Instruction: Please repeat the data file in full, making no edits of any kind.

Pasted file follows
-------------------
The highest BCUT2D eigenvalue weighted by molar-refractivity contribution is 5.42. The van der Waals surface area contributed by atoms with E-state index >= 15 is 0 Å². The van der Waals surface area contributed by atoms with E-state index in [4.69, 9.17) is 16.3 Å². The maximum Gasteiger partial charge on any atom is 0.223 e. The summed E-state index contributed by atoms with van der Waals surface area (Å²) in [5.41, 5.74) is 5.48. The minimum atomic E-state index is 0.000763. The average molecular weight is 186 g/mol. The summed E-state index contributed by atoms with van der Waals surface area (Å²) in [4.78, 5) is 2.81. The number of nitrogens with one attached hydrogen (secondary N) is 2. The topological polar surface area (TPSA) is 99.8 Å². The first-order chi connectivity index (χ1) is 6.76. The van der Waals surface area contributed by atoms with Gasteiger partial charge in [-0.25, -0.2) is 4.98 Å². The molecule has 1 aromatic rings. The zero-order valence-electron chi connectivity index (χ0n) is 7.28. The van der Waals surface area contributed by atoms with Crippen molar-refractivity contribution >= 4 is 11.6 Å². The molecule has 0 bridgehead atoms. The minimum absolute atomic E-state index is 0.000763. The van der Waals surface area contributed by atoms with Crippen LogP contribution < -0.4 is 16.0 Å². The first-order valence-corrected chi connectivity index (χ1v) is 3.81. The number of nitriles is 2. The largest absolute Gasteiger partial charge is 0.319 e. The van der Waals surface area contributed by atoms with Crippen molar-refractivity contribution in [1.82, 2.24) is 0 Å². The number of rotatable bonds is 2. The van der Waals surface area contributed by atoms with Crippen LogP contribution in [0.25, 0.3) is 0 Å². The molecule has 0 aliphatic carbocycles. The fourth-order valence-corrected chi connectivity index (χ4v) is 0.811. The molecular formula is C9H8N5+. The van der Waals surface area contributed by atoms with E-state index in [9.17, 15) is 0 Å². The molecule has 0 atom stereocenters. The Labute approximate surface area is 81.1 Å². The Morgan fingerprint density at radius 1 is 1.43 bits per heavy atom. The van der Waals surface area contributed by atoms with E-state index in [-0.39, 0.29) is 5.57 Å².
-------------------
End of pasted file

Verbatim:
The highest BCUT2D eigenvalue weighted by molar-refractivity contribution is 5.42. The van der Waals surface area contributed by atoms with E-state index >= 15 is 0 Å². The van der Waals surface area contributed by atoms with E-state index in [4.69, 9.17) is 16.3 Å². The maximum Gasteiger partial charge on any atom is 0.223 e. The summed E-state index contributed by atoms with van der Waals surface area (Å²) in [5.41, 5.74) is 5.48. The minimum atomic E-state index is 0.000763. The average molecular weight is 186 g/mol. The summed E-state index contributed by atoms with van der Waals surface area (Å²) in [4.78, 5) is 2.81. The number of nitrogens with one attached hydrogen (secondary N) is 2. The topological polar surface area (TPSA) is 99.8 Å². The first-order chi connectivity index (χ1) is 6.76. The van der Waals surface area contributed by atoms with Gasteiger partial charge in [-0.25, -0.2) is 4.98 Å². The molecule has 1 aromatic rings. The zero-order valence-electron chi connectivity index (χ0n) is 7.28. The van der Waals surface area contributed by atoms with Crippen molar-refractivity contribution >= 4 is 11.6 Å². The molecule has 0 bridgehead atoms. The minimum absolute atomic E-state index is 0.000763. The van der Waals surface area contributed by atoms with Crippen LogP contribution < -0.4 is 16.0 Å². The first-order valence-corrected chi connectivity index (χ1v) is 3.81. The number of nitriles is 2. The largest absolute Gasteiger partial charge is 0.319 e. The van der Waals surface area contributed by atoms with Crippen molar-refractivity contribution in [1.82, 2.24) is 0 Å². The number of rotatable bonds is 2. The van der Waals surface area contributed by atoms with Crippen LogP contribution in [0.25, 0.3) is 0 Å². The molecule has 0 aliphatic carbocycles. The fourth-order valence-corrected chi connectivity index (χ4v) is 0.811. The molecular formula is C9H8N5+. The van der Waals surface area contributed by atoms with E-state index in [9.17, 15) is 0 Å². The molecule has 0 atom stereocenters. The Labute approximate surface area is 81.1 Å². The Morgan fingerprint density at radius 1 is 1.43 bits per heavy atom. The van der Waals surface area contributed by atoms with E-state index in [-0.39, 0.29) is 5.57 Å².